EXPERTS have called on city chiefs to work harder to capture the imagination of the public as they launch a consultation on the transformation of Glasgow’s St Enoch district.

Glaswegians have 12 weeks to have their say on proposals, which include a river park along both banks of the Clyde, the development of more green and public spaces and an active travel network.

James White, a lecturer of urban design at Glasgow University, said opening up the waterfront would highlight the fact there is more to the St Enoch district than a shopping centre.

He said: “Glasgow has wonderful urban areas and spectacular buildings but they have a poor appearance.

“This project would create a new sense of place for the community who are used to car dominated areas.


Work on St Enoch expansion

“If I were to give the council advice I would tell them to think about how they conduct their public consultation and think about innovative ways in how the community can be involved so they can get this section of the project right.”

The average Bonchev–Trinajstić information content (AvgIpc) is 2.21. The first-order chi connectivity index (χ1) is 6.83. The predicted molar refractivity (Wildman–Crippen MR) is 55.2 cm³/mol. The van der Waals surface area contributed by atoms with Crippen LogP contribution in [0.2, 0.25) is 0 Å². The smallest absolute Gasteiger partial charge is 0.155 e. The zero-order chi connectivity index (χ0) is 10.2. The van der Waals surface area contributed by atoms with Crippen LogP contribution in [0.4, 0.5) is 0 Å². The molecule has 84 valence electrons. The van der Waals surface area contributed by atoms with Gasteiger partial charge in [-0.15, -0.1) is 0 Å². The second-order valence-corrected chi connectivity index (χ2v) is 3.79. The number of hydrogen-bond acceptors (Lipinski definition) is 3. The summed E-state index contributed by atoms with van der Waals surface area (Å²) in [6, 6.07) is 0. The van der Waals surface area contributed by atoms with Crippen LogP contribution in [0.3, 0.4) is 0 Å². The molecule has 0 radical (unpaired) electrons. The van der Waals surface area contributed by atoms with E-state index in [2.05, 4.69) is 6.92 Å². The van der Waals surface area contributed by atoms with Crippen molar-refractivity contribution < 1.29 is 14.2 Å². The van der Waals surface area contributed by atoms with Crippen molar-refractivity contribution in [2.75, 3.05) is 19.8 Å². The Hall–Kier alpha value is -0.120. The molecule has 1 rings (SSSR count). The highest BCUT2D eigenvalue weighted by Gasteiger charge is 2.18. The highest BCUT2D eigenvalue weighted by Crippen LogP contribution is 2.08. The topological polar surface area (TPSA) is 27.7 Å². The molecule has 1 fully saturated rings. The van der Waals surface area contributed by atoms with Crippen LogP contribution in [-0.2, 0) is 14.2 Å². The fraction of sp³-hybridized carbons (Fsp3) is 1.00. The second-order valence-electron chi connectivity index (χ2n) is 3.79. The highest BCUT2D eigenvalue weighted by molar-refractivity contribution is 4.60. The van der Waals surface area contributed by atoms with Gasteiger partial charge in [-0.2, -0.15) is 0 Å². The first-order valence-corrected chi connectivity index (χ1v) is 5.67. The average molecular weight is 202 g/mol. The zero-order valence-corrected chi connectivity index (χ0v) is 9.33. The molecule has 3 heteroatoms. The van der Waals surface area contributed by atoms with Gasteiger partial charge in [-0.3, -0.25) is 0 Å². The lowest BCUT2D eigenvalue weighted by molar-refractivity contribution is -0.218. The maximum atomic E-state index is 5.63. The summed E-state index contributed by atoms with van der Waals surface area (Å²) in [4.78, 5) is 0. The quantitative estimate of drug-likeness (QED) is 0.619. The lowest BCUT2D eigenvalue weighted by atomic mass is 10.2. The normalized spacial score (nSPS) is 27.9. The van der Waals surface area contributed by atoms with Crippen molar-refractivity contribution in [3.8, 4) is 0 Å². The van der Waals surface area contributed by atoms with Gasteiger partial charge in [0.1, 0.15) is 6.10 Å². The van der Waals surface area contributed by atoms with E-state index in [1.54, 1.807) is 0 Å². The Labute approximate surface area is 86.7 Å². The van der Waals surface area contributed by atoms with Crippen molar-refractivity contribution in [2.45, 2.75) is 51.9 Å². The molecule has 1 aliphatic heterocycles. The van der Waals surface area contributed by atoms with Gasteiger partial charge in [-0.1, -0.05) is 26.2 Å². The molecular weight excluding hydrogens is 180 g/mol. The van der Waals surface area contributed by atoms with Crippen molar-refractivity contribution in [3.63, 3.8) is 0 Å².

Council leader Susan Aitken said the area was one of the most historic in the city but its true potential has yet to be realised.

Ms Aitken said: “These new proposals – which reconnect the community with the River Clyde – have the potential to absolutely transform how people see St Enoch as a place to live, work and socialise.

“We have worked closely with residents and businesses to bring them together and, over the next couple of months, everyone with an interest in the area will have another opportunity to get involved and let us know what they want for St Enoch.”

Glasgow Chamber of Commerce chief executive Stuart Patrick said communication throughout the process was vital.


Key plan for St Enoch district

Mr Patrick said: “We welcome the city centre Avenues programme as an opportunity to create a high-quality public realm network that will improve city centre attractiveness, enhance the consumer experience and increase dwell time.

“We would specifically ask for frequent communications with businesses, residents and stakeholders and consideration of the construction timetable to keep negative impacts to a minimum, including avoiding works during key trading periods.”

To take part in the consultation visit website